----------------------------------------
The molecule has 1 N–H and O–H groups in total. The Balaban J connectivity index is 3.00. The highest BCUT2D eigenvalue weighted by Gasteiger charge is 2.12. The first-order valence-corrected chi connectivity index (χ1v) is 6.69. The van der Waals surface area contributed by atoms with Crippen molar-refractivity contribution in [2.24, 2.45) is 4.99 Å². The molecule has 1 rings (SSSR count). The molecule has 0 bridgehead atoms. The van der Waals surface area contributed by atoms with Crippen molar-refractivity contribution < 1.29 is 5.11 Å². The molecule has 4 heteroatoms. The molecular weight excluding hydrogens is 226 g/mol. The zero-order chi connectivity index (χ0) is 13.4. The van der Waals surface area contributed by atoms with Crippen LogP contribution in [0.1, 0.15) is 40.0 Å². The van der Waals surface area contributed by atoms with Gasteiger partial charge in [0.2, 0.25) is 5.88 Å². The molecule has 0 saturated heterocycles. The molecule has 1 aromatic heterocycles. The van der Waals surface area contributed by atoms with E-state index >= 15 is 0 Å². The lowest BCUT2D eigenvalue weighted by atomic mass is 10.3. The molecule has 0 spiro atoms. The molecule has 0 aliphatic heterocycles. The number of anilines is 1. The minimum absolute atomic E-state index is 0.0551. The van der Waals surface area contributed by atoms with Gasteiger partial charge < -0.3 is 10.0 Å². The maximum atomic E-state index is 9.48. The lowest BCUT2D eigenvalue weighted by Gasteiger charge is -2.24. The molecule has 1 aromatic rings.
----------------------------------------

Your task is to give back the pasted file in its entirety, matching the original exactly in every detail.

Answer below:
The molecule has 1 N–H and O–H groups in total. The Balaban J connectivity index is 3.00. The highest BCUT2D eigenvalue weighted by Gasteiger charge is 2.12. The first-order valence-corrected chi connectivity index (χ1v) is 6.69. The van der Waals surface area contributed by atoms with Crippen molar-refractivity contribution in [2.24, 2.45) is 4.99 Å². The molecule has 1 rings (SSSR count). The molecule has 0 bridgehead atoms. The van der Waals surface area contributed by atoms with Crippen molar-refractivity contribution < 1.29 is 5.11 Å². The molecule has 4 heteroatoms. The molecular weight excluding hydrogens is 226 g/mol. The zero-order chi connectivity index (χ0) is 13.4. The van der Waals surface area contributed by atoms with Crippen LogP contribution in [0.1, 0.15) is 40.0 Å². The van der Waals surface area contributed by atoms with Gasteiger partial charge in [0.2, 0.25) is 5.88 Å². The molecule has 0 saturated heterocycles. The molecule has 1 aromatic heterocycles. The van der Waals surface area contributed by atoms with E-state index >= 15 is 0 Å². The lowest BCUT2D eigenvalue weighted by atomic mass is 10.3. The molecule has 0 spiro atoms. The molecule has 0 aliphatic heterocycles. The number of anilines is 1. The minimum absolute atomic E-state index is 0.0551. The van der Waals surface area contributed by atoms with Gasteiger partial charge < -0.3 is 10.0 Å². The maximum atomic E-state index is 9.48. The lowest BCUT2D eigenvalue weighted by Gasteiger charge is -2.24. The molecule has 1 aromatic rings.